Recover a VM using vSphere Replication

In the previous post a VM has been protected by VMware Replication software. The VM can be recovered using vSphere Web Client (Monitor -> vSphere Replication -> Incoming):

incoming_replica

Select Action -> Recover:

recover_step1

There are two options:

  • Recover with recent changes: a new sync will be done before starting the recovery process. Source VM must be accessible and powered off. This option is good to start a copy of the VM with consistent data (relocating VMs between sites).
  • Recover with latest available data: if previous option cannot be used, this option will recover the VM using the latest sync point. This option is good when source VM is lost, or cannot be powered off.

The second option will be used. Next step asks for a destination:

destination

Because source VM is stored in the root of the data center, a folder is needed or an error will occur (The selected folder already contains an entity with the same name.).

Select the destination host:

destination_host

And complete the restore process.

A new VM will be registered to the vCenter:

restored_vm

As we can see, VMware Replication snapshots are available.

Until the VM is in “Recovered” state, replication is stopped:

recovered

Resume replication after a recover (reprotect)

Replication can be resumed after a recover stopping the replication itself:

stop_replication

Remove the destination VM from the inventory and recreate the replication as seen in the previous post. In the “Target location” menu, select “Advanced disk configuration” and select the destination folder previously created:

use_seeds

The replication will use the previous file as a source seeds and won’t do an initial full sync. Mind that:

  • existing directory will be used as seed source only;
  • replicated VM will be stored into a different directory (after first sync, old directory can be deleted);
  • Initial full sync still happens, but data will be copied from existing directory to the new one (network traffic will be minimum);
  • network traffic will be minimized.

The following graphs show an Initial (network) full sync (from 14:55 to 15:00) and an Initial (disk) full sync (from 15:20 to 15:25):

network_traffic

disk_traffic

Failback (or Reverse Replication)

Now let’s suppose:

  1. the first site becomes unavailable, data are sage but VM cannot be powered on;
  2. the replicated VM becomes active;
  3. after a few days primary site VM can be started again and we want to fail back (sync the primary site from the secondary site, and start the primary site).

From the official documentation:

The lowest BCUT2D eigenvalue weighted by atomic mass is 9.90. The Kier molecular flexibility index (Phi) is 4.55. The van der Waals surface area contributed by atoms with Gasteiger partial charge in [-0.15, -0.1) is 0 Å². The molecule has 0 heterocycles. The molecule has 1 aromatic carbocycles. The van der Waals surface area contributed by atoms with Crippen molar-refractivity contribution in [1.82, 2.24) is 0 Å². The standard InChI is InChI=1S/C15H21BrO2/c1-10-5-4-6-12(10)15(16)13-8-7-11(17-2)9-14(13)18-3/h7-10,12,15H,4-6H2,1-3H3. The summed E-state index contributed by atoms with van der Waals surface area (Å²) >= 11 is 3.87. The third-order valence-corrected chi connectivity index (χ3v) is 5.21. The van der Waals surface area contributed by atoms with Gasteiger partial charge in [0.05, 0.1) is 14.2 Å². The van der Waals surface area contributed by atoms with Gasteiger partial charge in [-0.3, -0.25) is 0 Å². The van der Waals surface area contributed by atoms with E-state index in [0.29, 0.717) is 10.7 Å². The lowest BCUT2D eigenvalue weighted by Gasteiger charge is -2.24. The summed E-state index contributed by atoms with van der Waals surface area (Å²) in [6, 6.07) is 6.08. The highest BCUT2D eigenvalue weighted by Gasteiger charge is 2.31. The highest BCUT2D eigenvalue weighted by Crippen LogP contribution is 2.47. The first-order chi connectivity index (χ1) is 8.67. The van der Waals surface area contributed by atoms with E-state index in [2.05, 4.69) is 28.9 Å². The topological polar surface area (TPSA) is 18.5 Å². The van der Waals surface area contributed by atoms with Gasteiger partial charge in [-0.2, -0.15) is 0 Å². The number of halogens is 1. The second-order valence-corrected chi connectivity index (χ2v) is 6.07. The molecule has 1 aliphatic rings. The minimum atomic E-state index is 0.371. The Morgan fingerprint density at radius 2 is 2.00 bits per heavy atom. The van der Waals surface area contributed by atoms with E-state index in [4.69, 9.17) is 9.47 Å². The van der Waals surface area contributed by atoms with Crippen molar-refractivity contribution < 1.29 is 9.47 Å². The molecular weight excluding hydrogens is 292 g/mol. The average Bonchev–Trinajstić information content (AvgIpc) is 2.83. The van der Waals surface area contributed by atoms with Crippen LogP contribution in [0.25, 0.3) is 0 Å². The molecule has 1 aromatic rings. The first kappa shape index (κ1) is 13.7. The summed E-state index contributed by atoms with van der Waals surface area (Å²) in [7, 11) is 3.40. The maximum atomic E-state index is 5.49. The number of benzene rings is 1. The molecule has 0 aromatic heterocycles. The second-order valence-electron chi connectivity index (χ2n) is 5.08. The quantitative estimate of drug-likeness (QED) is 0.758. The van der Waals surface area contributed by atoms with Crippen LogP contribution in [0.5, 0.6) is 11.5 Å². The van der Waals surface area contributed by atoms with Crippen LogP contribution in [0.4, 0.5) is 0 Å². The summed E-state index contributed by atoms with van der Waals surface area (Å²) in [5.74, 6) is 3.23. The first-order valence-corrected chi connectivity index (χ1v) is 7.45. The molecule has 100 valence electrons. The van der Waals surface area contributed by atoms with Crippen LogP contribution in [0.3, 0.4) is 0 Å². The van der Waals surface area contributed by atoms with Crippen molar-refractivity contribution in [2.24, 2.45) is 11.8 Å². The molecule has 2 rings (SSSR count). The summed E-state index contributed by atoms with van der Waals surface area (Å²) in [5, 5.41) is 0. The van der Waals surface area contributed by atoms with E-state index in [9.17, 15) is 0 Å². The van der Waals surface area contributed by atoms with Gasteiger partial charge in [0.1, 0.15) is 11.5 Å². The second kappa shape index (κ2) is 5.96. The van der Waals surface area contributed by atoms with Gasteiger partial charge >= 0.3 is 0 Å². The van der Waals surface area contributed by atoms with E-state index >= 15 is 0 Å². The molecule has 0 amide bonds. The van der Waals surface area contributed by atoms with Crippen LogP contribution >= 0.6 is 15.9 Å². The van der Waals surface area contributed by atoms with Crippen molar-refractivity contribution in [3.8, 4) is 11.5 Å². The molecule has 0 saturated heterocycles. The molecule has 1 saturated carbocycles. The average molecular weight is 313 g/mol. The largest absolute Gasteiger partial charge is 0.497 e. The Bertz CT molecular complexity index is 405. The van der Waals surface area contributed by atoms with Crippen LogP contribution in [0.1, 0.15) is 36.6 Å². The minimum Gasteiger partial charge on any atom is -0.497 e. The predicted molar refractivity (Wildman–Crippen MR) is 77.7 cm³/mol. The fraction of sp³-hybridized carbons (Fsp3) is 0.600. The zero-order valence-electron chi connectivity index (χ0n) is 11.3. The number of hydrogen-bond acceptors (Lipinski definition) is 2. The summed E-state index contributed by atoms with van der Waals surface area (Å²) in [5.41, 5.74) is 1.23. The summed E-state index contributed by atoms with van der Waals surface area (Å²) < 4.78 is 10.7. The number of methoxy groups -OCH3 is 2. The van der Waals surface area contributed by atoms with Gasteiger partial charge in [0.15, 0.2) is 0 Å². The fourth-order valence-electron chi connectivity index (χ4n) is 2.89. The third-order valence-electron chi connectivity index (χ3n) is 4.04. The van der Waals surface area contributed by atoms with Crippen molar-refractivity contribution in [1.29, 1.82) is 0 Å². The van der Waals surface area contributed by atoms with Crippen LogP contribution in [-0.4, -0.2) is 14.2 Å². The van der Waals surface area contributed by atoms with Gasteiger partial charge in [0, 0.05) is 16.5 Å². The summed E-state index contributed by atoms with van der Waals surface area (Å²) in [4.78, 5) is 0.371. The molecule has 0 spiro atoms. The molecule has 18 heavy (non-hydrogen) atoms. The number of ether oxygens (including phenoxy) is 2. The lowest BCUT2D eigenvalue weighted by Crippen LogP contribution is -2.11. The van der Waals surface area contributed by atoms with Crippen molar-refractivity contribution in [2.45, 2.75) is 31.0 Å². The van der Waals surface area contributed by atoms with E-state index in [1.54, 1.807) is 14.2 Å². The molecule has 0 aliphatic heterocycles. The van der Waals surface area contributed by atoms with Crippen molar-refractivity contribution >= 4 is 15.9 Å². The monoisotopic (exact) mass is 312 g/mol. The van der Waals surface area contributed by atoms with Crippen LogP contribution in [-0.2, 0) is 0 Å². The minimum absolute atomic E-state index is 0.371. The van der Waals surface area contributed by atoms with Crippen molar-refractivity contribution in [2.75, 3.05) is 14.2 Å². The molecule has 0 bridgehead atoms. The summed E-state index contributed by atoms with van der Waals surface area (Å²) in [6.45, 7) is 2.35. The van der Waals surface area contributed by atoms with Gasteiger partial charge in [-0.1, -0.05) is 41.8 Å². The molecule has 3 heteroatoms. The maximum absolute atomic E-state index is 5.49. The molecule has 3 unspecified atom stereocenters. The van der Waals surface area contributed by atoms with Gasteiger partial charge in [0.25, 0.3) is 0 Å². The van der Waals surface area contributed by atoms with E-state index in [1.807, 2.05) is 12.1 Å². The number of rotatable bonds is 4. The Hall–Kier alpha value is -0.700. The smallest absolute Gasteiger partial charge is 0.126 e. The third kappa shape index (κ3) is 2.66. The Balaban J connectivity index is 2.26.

After performing a successful recovery from the source site to the target site, you can perform failback. You manually configure a new replication in the reverse direction, that is, from the target site to the source site. The disks on the source site are used as replication seeds, so that vSphere Replication only synchronizes the changes made to the .vmdk files. Before you configure the reverse replication, you must manually unregister the virtual machine from the inventory on the source site.

So failback is similar to reprotect: just delete and configure a reversed replica using existing VMDK as seed source.

Manual recover

VMware Replication requires a vCenter to replicate and restore; in other words VMware Replication cannot be used to protect the vCenter. Sometimes can be useful know how to recover a VM without the vCenter. It’s not a supported way but it works.

After the Initial full sync, the destination datastore contains lot of files (SSH to the destination host):

~ # find /vmfs/volumes/esxi2_datastore/dc1/
/vmfs/volumes/esxi2_datastore/dc1
/vmfs/volumes/esxi2_datastore/dc1/dc1-flat.vmdk
/vmfs/volumes/esxi2_datastore/dc1/dc1.vmdk
/vmfs/volumes/esxi2_datastore/dc1/hbrcfg.GID-66f80b00-1723-4c92-93b4-8f3660553ac2.16.vmx.46
/vmfs/volumes/esxi2_datastore/dc1/hbrcfg.GID-66f80b00-1723-4c92-93b4-8f3660553ac2.16.vmxf.47
/vmfs/volumes/esxi2_datastore/dc1/hbrcfg.GID-66f80b00-1723-4c92-93b4-8f3660553ac2.16.nvram.48
/vmfs/volumes/esxi2_datastore/dc1/hbrdisk.RDID-eb01c086-8e46-45b5-91be-7292497c3409.29.143787460225397-delta.vmdk
/vmfs/volumes/esxi2_datastore/dc1/hbrdisk.RDID-eb01c086-8e46-45b5-91be-7292497c3409.29.143787460225397.vmdk
/vmfs/volumes/esxi2_datastore/dc1/hbrgrp.GID-66f80b00-1723-4c92-93b4-8f3660553ac2.txt
/vmfs/volumes/esxi2_datastore/dc1/hbrcfg.GID-66f80b00-1723-4c92-93b4-8f3660553ac2.17.vmx.49
/vmfs/volumes/esxi2_datastore/dc1/hbrcfg.GID-66f80b00-1723-4c92-93b4-8f3660553ac2.17.vmxf.50
/vmfs/volumes/esxi2_datastore/dc1/hbrcfg.GID-66f80b00-1723-4c92-93b4-8f3660553ac2.17.nvram.51
/vmfs/volumes/esxi2_datastore/dc1/hbrdisk.RDID-eb01c086-8e46-45b5-91be-7292497c3409.30.190983086717119-delta.vmdk
/vmfs/volumes/esxi2_datastore/dc1/hbrdisk.RDID-eb01c086-8e46-45b5-91be-7292497c3409.30.190983086717119.vmdk

Let’s pause the replication and copy the latest snapshot to a single consolidated disk:

~ # mkdir /vmfs/volumes/esxi2_datastore/dc1_recover
~ # vmkfstools -i /vmfs/volumes/esxi2_datastore/dc1/hbrdisk.RDID-eb01c086-8e46-45b5-91be-7292497c3409.30.190983086717119.vmdk -d thin /vmfs/volumes/esxi2_datastore/dc1_reco
ver/dc1.vmdk

Then copy and rename vmx, vmxf and nvram files:

~ # cp -a /vmfs/volumes/esxi2_datastore/dc1/hbrcfg.GID-66f80b00-1723-4c92-93b4-8f3660553ac2.16.vmx.46 /vmfs/volumes/esxi2_datastore/dc1_recover/dc1.vmx
~ # cp -a /vmfs/volumes/esxi2_datastore/dc1/hbrcfg.GID-66f80b00-1723-4c92-93b4-8f3660553ac2.16.vmxf.47 /vmfs/volumes/esxi2_datastore/dc1_recover/dc1.vmxf
~ # cp -a /vmfs/volumes/esxi2_datastore/dc1/hbrcfg.GID-66f80b00-1723-4c92-93b4-8f3660553ac2.16.nvram.48 /vmfs/volumes/esxi2_datastore/dc1_recover/dc1.nvram

Finally register the recovered VM:

~ # vim-cmd solo/registervm /vmfs/volumes/esxi2_datastore/dc1_recover/dc1.vmx

And that’s it.

References

Posted on 19 Jun 2014 by Andrea.
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